Toledo…six months later



 “We travel, some of us forever, to seek other states, other lives, other souls.” -Anais Nin


Ok, ok. I know it has been forever and you thought I gave up on this blog and would never finish writing about the trips from the rest of my semester.


Well, you were wrong.


The truth is I have been in denial about being back in the United States and finishing this blog is proof that my semester abroad is over.


So I decided to take it slow and spread out my last few posts.


Now the issue is remembering everything, but the copious number of photographs I took has definitely come in handy for this!


In mid-November, I went on a day trip with school to Toledo, which is less than an hour by train from Madrid.  Above is the historical entrance to the city.


Toledo is unique because it was a place where people from all faiths lived together in harmony before the Spanish Reconquista.


One of the teachers from SU Abroad gave us an in-depth tour and brought us around to various religious and historical landmarks.


First stop, a mosque.


In Islam, people and animals cannot be used for decoration, so mosques are adorned with geometric patterns.


The mosque was eventually turned into a chapel when the Christians conquered the city.


We continued winding our way through this beautiful city as we stopped at its various religious icons.


The Cathedral of Toledo.


This is my friend Megan discovering new camera angles.


The inside was exquisite.








We were given some time to get lunch and explore.  My host mom had told me that Toledo is famous for its marzipan, which I had never tried before.


Let’s just say, it was love at first bite.


El Greco, meaning “The Greek” in Spanish because he was originally from Greece, was a famous artist who lived in Toledo.

Entierro del Conde de Orgaz

We had the opportunity to see the above painting, “The Burial of Count Orgaz.”


Our last religious landmark for the day was a synagogue.


I loved the intricate patterns on this wall.


Right across from the synagogue was this incredible view.  Imagine living in one of those houses on the edge?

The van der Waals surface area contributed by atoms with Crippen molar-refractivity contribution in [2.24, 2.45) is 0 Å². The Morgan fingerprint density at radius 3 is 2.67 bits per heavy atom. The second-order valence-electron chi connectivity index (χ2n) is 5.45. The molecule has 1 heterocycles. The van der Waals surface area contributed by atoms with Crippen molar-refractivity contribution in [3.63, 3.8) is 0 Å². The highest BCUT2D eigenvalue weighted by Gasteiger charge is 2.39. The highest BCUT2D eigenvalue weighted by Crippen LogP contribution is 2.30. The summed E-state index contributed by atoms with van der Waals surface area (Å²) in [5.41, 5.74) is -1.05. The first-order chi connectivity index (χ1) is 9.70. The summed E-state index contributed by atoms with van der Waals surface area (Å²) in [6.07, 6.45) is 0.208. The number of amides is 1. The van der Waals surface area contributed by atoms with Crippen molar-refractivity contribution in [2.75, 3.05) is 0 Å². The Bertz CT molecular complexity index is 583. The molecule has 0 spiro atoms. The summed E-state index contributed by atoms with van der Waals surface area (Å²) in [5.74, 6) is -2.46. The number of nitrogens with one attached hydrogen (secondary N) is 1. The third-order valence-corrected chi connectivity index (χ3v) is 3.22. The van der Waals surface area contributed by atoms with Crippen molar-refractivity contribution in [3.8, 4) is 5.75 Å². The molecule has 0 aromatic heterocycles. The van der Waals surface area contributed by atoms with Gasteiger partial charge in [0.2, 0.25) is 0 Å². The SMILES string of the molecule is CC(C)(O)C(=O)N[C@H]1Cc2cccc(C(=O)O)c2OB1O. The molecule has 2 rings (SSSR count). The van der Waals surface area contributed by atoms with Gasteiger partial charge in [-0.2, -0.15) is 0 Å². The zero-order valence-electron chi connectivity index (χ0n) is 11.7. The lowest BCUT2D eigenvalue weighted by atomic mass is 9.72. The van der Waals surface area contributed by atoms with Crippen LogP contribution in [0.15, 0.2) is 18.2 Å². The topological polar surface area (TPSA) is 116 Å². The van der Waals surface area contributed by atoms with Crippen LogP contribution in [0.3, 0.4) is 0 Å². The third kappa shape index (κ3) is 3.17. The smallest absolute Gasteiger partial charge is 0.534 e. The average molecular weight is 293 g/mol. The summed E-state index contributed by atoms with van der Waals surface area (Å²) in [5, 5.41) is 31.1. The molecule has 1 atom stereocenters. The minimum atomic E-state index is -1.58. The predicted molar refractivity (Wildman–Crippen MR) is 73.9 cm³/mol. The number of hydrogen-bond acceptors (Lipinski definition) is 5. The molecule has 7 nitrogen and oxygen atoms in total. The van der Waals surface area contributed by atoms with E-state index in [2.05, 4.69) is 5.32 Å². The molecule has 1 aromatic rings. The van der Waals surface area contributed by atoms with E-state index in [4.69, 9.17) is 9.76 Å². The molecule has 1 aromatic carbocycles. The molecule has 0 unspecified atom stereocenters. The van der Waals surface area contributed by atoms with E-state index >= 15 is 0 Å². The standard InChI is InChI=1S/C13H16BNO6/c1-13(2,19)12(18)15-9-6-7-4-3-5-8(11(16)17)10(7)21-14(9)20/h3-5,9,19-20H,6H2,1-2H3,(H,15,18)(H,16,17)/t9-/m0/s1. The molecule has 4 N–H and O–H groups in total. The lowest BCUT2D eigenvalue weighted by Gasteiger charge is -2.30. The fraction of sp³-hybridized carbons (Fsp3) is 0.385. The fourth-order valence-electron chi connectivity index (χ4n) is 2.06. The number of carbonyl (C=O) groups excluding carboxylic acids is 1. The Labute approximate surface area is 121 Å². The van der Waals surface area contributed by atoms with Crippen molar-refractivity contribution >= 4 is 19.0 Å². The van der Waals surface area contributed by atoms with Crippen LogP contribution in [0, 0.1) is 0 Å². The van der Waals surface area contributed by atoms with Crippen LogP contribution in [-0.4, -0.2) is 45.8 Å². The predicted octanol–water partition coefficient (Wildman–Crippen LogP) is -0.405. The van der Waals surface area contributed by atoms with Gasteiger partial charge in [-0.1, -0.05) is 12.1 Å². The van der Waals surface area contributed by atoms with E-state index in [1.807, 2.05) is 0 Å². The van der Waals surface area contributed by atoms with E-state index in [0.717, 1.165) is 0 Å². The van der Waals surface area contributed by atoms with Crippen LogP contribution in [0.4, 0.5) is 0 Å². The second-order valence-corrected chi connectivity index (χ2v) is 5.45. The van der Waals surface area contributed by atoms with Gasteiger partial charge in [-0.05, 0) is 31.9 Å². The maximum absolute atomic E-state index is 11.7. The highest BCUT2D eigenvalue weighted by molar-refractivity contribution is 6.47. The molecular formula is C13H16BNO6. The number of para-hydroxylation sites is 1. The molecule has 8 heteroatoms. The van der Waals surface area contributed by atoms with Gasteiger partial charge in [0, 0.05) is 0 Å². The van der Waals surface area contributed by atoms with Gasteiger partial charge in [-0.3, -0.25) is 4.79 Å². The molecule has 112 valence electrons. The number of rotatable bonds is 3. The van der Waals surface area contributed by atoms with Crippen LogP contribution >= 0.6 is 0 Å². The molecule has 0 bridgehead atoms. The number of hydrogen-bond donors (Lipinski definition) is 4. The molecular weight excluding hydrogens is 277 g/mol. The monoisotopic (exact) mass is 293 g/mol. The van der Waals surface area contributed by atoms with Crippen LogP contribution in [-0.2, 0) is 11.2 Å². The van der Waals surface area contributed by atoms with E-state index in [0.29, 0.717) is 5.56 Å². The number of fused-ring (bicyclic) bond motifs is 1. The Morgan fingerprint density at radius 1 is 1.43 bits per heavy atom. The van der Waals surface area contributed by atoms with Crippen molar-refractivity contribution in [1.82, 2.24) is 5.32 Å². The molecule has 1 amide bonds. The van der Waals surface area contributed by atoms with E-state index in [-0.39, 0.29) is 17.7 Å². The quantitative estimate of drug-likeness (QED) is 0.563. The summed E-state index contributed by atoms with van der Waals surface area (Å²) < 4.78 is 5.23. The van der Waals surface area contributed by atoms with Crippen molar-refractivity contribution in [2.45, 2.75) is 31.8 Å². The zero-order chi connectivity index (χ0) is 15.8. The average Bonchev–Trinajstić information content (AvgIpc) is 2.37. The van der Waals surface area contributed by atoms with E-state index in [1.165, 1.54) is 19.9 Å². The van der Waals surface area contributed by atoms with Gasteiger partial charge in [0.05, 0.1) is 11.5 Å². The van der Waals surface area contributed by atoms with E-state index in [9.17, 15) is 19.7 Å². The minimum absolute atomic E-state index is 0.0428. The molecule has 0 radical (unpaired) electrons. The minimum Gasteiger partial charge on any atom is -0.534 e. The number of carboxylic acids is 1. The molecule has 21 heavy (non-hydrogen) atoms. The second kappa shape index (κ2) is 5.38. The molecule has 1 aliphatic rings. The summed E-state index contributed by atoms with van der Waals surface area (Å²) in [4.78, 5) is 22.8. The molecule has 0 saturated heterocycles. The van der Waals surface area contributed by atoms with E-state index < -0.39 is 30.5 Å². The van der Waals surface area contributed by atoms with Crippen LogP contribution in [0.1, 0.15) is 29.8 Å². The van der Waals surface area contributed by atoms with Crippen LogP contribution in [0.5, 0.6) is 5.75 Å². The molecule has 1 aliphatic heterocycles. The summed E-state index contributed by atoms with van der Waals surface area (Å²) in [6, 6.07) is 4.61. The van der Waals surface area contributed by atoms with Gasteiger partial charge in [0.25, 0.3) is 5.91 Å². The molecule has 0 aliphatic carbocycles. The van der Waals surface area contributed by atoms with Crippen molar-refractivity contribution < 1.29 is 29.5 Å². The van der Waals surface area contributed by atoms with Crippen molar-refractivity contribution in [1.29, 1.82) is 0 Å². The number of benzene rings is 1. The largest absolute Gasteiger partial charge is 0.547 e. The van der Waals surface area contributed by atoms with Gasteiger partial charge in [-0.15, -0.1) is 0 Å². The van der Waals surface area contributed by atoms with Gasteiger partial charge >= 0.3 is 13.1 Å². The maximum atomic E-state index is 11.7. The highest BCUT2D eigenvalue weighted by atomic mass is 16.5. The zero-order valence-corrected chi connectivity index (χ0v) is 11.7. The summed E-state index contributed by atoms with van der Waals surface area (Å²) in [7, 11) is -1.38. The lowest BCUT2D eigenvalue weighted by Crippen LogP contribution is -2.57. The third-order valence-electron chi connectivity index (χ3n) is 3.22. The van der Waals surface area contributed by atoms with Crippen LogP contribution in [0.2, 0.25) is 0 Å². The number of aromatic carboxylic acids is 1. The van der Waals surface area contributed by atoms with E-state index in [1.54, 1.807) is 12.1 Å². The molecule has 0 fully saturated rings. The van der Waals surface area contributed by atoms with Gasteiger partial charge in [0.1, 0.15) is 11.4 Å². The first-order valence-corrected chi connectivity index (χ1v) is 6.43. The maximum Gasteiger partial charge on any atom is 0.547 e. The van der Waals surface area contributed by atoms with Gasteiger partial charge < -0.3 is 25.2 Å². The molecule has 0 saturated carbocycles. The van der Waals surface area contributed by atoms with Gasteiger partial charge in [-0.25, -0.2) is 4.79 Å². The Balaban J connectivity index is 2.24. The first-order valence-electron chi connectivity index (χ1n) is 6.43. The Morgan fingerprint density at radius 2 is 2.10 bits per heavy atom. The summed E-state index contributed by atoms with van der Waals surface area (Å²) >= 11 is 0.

I seriously love Spain.


On our way back to the train station, we stopped by the most popular sweet shop in Toledo. Yes, that building is made of marzipan.


Marzipan is made from almonds, eggs, and sugar.  It is malleable and can be molded into shapes like the strawberries above!


I had a successful day in yet another beautiful Spanish city.


The following night, I went to see Breaking Dawn at an original version theater (the movie is played in its original language with Spanish subtitles) in Madrid with a couple other Twilight lovers.  The movie was awesome, but we had an unexpected intermission that makes for an interesting story.  If you know anything about Twilight, you know that it involves vampires and, therefore, blood.  During the climax of the movie, which was a fairly bloody scene, nearly everyone in the theater stood up and started yelling “médico, médico…” meaning doctor.  My friends and I just looked at each other unsure of what to do because even though I know enough Spanish to communicate my point, everyone else in the theater would be able to do a much better job.  I hated feeling helpless, but eventually someone went over to assist the person, who we couldn’t see from our seats, and the theater paused the movie. We weren’t sure if someone threw up, had a seizure, or fainted, but when we saw a man stand up and walk out looking rather woozy and embarrassed, we realized it had been the latter.  The theater rewound the movie and thankfully nobody else had any problems with the “gory” final scene.


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